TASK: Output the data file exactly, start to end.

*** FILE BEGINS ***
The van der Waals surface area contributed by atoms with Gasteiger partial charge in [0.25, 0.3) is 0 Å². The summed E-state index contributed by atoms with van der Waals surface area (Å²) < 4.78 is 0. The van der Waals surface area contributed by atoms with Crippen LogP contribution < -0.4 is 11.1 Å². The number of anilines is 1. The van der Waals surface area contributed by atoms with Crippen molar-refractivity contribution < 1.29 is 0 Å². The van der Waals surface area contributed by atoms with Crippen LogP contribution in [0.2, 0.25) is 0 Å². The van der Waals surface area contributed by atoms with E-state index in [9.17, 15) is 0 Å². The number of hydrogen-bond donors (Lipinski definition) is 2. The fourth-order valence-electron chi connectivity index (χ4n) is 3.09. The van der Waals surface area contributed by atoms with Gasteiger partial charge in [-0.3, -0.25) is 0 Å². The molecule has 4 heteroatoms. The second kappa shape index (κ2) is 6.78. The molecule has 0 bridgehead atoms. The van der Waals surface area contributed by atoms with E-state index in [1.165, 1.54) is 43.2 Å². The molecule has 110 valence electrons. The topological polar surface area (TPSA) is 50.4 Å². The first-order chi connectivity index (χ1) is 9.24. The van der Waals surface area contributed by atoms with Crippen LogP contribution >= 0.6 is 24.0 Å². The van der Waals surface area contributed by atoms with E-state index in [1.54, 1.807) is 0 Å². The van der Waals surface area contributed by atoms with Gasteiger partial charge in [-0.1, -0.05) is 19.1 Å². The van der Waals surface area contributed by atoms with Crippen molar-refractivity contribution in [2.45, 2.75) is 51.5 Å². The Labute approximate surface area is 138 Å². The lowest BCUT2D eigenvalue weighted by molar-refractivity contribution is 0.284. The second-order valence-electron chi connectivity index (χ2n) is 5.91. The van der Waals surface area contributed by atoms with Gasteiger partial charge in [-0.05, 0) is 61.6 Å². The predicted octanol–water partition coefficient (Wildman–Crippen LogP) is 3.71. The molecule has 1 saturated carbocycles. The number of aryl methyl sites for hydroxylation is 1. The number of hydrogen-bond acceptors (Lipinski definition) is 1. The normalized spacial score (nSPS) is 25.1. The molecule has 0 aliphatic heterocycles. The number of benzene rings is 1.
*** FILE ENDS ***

The van der Waals surface area contributed by atoms with Gasteiger partial charge in [0.25, 0.3) is 0 Å². The summed E-state index contributed by atoms with van der Waals surface area (Å²) < 4.78 is 0. The van der Waals surface area contributed by atoms with Crippen LogP contribution < -0.4 is 11.1 Å². The number of anilines is 1. The van der Waals surface area contributed by atoms with Crippen molar-refractivity contribution < 1.29 is 0 Å². The van der Waals surface area contributed by atoms with Crippen LogP contribution in [0.2, 0.25) is 0 Å². The van der Waals surface area contributed by atoms with E-state index in [9.17, 15) is 0 Å². The number of hydrogen-bond donors (Lipinski definition) is 2. The fourth-order valence-electron chi connectivity index (χ4n) is 3.09. The van der Waals surface area contributed by atoms with Gasteiger partial charge in [-0.3, -0.25) is 0 Å². The molecule has 4 heteroatoms. The second kappa shape index (κ2) is 6.78. The molecule has 0 bridgehead atoms. The van der Waals surface area contributed by atoms with E-state index in [1.165, 1.54) is 43.2 Å². The molecule has 110 valence electrons. The topological polar surface area (TPSA) is 50.4 Å². The first-order chi connectivity index (χ1) is 9.24. The van der Waals surface area contributed by atoms with Crippen LogP contribution >= 0.6 is 24.0 Å². The van der Waals surface area contributed by atoms with E-state index in [1.54, 1.807) is 0 Å². The van der Waals surface area contributed by atoms with Gasteiger partial charge in [-0.1, -0.05) is 19.1 Å². The van der Waals surface area contributed by atoms with Crippen molar-refractivity contribution in [2.45, 2.75) is 51.5 Å². The Labute approximate surface area is 138 Å². The lowest BCUT2D eigenvalue weighted by molar-refractivity contribution is 0.284. The second-order valence-electron chi connectivity index (χ2n) is 5.91. The van der Waals surface area contributed by atoms with Gasteiger partial charge in [-0.05, 0) is 61.6 Å². The predicted octanol–water partition coefficient (Wildman–Crippen LogP) is 3.71. The molecule has 1 saturated carbocycles. The number of aryl methyl sites for hydroxylation is 1. The number of hydrogen-bond acceptors (Lipinski definition) is 1. The normalized spacial score (nSPS) is 25.1. The molecule has 0 aliphatic heterocycles. The number of benzene rings is 1.